Meanwhile, GitHub quickly removed the platform’s open source code from its website, Discord shut down the Tornado Cash chat room, and major infrastructure providers on Ethereum blocked Tornado from accessing their resources. 
And late last week, the Netherlands Fiscal Information and Investigation Service (FIOD), responsible for investigating financial crime in the country, announced the arrest of a 29-year-old man for his suspected involvement in the development of Tornado Cash.
Source: FIOD
Source: FIOD
As mentioned, I have always been an advocate of more regulations and proper AML/CTF measures in the crypto industry, as they will help the industry become more institutional and more mainstream.
But it is important to note that this Tornado Cash action is a serious step and deserves more attention. 
One thing is for sure is that this decision will be litigated.
Who will bring an action will be interesting to watch, but it could be anyone, from a U.S. individual who has funds trapped due to the Tornado Cash sanctions to various crypto industry lobby groups as interested parties or in an amicus curiae type of standing (and whether any party will have standing is one that will be also probably litigated).
This development raises so many issues that, as one of my law school professors would jokingly say, it deserves to be sent directly to the Supreme Court. 
Until then, expect law students to write numerous essays on this topic and for this to be hotly debated, rightly so, in crypto circles in the coming months.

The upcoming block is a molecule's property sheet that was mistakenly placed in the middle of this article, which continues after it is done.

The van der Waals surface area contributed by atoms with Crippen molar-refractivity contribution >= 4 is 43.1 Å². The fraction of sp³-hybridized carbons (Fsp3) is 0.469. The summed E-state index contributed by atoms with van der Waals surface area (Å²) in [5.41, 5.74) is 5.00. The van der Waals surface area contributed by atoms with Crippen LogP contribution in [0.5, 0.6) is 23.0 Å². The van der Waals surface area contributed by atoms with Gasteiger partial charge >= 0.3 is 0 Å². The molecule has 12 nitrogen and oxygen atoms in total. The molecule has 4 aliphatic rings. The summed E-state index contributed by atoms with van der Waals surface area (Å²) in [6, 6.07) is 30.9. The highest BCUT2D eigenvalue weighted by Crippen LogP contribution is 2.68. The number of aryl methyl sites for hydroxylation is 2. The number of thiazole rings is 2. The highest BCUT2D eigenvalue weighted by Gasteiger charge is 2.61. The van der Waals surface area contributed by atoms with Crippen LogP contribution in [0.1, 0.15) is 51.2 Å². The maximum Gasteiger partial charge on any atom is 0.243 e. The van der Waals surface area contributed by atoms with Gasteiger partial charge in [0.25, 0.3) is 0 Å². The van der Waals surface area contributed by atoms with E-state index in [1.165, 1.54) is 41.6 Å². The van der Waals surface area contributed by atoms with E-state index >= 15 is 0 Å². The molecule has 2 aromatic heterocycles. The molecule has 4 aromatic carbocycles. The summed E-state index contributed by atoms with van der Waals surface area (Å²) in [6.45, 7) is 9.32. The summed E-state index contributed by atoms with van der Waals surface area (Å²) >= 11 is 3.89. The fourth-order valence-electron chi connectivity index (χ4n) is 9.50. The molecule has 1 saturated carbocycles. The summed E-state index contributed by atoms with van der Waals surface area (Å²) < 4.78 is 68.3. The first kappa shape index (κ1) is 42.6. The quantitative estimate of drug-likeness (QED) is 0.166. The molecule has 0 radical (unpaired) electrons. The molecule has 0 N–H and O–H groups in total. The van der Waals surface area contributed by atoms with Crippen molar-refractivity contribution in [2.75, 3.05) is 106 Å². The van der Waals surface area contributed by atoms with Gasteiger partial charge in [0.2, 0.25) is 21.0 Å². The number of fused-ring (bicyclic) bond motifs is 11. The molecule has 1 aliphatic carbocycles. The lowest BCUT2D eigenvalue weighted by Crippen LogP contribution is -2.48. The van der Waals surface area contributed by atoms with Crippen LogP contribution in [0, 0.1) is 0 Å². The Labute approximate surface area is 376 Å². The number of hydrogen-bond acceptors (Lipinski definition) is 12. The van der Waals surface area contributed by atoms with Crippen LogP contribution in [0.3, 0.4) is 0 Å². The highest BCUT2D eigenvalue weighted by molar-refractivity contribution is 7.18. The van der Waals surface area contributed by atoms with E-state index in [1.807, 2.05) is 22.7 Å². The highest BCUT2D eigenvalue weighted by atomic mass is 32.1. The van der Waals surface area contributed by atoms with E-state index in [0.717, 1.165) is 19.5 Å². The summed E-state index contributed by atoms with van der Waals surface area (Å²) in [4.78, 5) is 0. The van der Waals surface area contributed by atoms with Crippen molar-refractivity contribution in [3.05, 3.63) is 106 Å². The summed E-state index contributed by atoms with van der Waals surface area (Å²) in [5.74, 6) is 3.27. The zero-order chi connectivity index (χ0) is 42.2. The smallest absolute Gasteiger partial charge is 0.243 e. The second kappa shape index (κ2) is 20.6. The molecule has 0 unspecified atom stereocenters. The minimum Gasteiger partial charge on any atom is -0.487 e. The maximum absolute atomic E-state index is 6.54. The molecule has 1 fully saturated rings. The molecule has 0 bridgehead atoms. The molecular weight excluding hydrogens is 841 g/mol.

Definitely a development to follow. 
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Scammers have been impersonating me and creating fake Henri Arslanian accounts on Twitter and Instagram.
In this episode, a victim of a recent scam, David Ojakian, shares his experience and the tricks the scammers have been using. Eray Arda Akartuna, a crypto threat analyst at Elliptic also shares how we have been able to trace these accounts to two large crypto exchanges. 
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Henri Arslanian
*Please note that this newsletter reflects Henri’s personal views and not those of any organisation he is involved with. This newsletter is for educational purposes only and none of its content should be construed as investment or financial advice of any kind. 
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Henri Arslanian

Future of Finance and Money - PwC Global Crypto Leader, Best Selling Author, Keynote Speaker, University Professor, Host of Crypto Capsule™ - Views are my own